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F.H. Furr's Plumbing, Heating, Cooling & Electrical Insider Blog

Plumbing FAQ, Part 4!

We get asked questions all the time, by customers that call in, customers we see at events and even people our techs run into just in passing! So, we decided we would put together a blog series about some of these frequently asked questions! We'll touch on garbage disposals, water pressure, toilets, water heaters and even sump pumps!

I have a 2-handle shower. Can I replace this with a single handle model?

Thanks to remodel cover plates, many 2 or 3-handle shower valves can be replaced with a fashionable single handle. The cover plates come in a variety of finishes and allow you to keep the existing tile or wall covering in tact.

How can I get rid of grease buildup in my garbage disposal?

Run hot water for 15-30 seconds while disposal is running and add a tablespoon of dishwashing liquid. Next, turn the disposal off and continue to run the hot water until the suds are gone.

How do I prevent debris from entering the sump pit?

Install a screen to prevent the largest pieces from interfering with the sump pump.

Why does it sound like the toilet water is trickling between flushes?

If you hear water running in your toilet tank for extended periods of time, then your toilet is leaking. The problem may be a corroded overflow pipe, flush valve assembly or a worn out flapper valve. The flapper valve shuts off the flow of water and allows the tank to refill. If it’s corroded or the chain is trapped under the flapper, a tight seal can’t be created resulting in water waste up to 200 gallons of water daily.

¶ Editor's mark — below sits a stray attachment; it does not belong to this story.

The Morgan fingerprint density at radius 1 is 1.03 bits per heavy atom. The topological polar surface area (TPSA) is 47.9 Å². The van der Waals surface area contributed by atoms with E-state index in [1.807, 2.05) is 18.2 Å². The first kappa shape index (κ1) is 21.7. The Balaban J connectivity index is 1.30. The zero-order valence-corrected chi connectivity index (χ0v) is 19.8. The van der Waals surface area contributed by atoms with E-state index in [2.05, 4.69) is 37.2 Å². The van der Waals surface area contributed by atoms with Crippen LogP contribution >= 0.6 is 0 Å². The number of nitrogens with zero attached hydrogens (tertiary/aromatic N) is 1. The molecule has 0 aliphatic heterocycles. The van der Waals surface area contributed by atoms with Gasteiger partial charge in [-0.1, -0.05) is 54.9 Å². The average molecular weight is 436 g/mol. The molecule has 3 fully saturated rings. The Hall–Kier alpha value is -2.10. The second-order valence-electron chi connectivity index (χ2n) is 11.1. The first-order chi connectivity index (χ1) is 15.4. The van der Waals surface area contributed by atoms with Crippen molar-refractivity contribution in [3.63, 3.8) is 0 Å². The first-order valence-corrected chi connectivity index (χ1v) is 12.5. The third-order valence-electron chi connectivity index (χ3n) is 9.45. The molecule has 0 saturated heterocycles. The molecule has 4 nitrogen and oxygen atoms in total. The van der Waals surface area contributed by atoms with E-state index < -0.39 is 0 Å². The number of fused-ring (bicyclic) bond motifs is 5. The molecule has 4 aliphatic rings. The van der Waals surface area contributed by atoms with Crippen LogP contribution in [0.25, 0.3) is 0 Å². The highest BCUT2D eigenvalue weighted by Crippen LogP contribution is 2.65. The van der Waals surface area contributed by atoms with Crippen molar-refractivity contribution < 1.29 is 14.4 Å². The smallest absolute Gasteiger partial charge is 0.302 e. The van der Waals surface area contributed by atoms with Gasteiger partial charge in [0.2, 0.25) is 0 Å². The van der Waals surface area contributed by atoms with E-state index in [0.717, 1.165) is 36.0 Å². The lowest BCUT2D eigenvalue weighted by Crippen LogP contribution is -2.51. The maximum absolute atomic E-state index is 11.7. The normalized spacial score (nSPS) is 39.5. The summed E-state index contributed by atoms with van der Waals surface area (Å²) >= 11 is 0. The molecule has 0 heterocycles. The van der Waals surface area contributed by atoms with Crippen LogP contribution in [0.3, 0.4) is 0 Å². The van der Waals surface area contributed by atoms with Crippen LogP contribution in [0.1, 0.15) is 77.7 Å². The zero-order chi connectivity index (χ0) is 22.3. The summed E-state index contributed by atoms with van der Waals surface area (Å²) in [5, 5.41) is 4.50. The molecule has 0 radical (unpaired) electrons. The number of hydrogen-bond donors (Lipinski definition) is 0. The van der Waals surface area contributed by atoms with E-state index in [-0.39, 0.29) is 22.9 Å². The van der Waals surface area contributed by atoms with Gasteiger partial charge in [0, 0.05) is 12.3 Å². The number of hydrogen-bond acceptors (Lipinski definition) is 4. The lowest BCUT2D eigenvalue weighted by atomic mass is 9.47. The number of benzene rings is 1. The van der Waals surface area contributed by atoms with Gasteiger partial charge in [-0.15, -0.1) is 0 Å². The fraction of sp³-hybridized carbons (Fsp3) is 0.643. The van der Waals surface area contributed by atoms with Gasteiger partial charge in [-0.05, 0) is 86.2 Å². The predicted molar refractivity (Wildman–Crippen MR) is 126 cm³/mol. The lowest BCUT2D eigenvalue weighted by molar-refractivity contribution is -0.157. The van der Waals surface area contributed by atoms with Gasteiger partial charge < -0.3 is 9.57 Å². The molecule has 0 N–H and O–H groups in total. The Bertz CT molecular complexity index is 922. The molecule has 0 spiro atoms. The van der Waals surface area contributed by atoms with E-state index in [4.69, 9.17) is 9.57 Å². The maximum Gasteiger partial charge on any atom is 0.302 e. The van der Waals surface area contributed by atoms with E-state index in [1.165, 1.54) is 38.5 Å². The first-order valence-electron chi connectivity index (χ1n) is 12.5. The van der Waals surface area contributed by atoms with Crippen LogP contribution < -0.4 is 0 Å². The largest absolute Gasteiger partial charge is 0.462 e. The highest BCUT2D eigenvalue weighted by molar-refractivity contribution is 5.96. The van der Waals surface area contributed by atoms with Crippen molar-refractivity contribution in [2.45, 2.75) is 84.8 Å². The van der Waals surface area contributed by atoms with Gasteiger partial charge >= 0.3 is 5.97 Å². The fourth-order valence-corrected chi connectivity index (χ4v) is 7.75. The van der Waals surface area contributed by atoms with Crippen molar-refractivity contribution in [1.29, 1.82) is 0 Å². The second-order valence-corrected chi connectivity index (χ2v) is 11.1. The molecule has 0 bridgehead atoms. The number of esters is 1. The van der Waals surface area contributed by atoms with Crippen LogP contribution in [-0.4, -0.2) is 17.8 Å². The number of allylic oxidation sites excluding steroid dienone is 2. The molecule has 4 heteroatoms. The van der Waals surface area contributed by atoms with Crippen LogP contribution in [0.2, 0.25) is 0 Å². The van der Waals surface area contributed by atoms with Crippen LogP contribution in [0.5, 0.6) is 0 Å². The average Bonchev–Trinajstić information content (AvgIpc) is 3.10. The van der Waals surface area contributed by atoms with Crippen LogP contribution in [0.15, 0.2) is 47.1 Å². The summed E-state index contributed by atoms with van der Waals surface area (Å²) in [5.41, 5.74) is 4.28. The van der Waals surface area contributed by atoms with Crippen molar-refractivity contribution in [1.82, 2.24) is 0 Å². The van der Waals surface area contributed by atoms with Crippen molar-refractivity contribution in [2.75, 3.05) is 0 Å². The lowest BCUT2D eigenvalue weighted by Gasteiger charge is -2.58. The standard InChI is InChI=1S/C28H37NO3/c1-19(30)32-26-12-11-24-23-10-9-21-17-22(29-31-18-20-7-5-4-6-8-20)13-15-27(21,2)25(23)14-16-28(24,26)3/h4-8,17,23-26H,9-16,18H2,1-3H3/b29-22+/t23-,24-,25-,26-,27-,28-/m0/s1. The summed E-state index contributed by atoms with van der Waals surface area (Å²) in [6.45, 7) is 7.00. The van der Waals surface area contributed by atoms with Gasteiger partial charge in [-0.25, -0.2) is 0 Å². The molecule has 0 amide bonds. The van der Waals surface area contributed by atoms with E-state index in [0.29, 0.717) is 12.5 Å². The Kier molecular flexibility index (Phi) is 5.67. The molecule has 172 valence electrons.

I think my drain valve may be leaking, what do I need to do?

Many water heaters use a low quality valve that can be difficult to close tightly. Turn the valve closed by using slip joint pliers being careful to not apply too much force resulting in the valve snapping off. Another possible cause could be that the valve has failed and requires replacement.

Do Water Pressure Regulators Save on Energy?

Yes! Water pressure regulators do save energy. According to the Environmental Protection Agency (EPA), up to 30% of the water used in a home is heated. Since regulators reduce the amount of water consumed in a home, then the amount of hot water used is reduced which means, less energy is needed to heat water. Another way to look at this is:

  • Regulators help reduce the amount of water consumed in a home
  • Less water consumed means less water heated
  • Less hot water needed means less energy required to heat water
Topics: Plumbing